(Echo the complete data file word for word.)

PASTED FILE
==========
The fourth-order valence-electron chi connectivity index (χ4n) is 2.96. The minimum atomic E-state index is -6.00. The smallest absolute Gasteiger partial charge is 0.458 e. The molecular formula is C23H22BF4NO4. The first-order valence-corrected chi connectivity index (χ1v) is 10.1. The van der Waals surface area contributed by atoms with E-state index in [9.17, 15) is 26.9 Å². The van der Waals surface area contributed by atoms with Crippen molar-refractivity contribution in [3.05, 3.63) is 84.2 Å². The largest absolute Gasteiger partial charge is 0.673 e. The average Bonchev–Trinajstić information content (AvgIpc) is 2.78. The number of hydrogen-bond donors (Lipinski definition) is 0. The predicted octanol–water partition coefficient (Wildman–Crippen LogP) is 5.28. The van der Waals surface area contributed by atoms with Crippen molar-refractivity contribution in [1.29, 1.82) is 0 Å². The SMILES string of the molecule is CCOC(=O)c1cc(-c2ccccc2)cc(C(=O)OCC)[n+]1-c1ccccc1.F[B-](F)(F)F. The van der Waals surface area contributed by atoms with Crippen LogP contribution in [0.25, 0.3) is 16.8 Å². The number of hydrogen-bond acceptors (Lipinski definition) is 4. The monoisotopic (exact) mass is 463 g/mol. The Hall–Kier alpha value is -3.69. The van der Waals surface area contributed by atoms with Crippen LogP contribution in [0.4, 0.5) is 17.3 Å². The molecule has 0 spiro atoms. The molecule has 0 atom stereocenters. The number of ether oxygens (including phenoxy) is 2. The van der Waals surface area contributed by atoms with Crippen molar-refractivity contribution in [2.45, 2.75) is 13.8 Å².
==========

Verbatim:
The fourth-order valence-electron chi connectivity index (χ4n) is 2.96. The minimum atomic E-state index is -6.00. The smallest absolute Gasteiger partial charge is 0.458 e. The molecular formula is C23H22BF4NO4. The first-order valence-corrected chi connectivity index (χ1v) is 10.1. The van der Waals surface area contributed by atoms with E-state index in [9.17, 15) is 26.9 Å². The van der Waals surface area contributed by atoms with Crippen molar-refractivity contribution in [3.05, 3.63) is 84.2 Å². The largest absolute Gasteiger partial charge is 0.673 e. The average Bonchev–Trinajstić information content (AvgIpc) is 2.78. The number of hydrogen-bond donors (Lipinski definition) is 0. The predicted octanol–water partition coefficient (Wildman–Crippen LogP) is 5.28. The van der Waals surface area contributed by atoms with Crippen molar-refractivity contribution in [1.29, 1.82) is 0 Å². The SMILES string of the molecule is CCOC(=O)c1cc(-c2ccccc2)cc(C(=O)OCC)[n+]1-c1ccccc1.F[B-](F)(F)F. The van der Waals surface area contributed by atoms with Crippen LogP contribution in [0.25, 0.3) is 16.8 Å². The number of hydrogen-bond acceptors (Lipinski definition) is 4. The monoisotopic (exact) mass is 463 g/mol. The Hall–Kier alpha value is -3.69. The van der Waals surface area contributed by atoms with Crippen LogP contribution in [0.4, 0.5) is 17.3 Å². The molecule has 0 spiro atoms. The molecule has 0 atom stereocenters. The number of ether oxygens (including phenoxy) is 2. The van der Waals surface area contributed by atoms with Crippen molar-refractivity contribution in [2.45, 2.75) is 13.8 Å².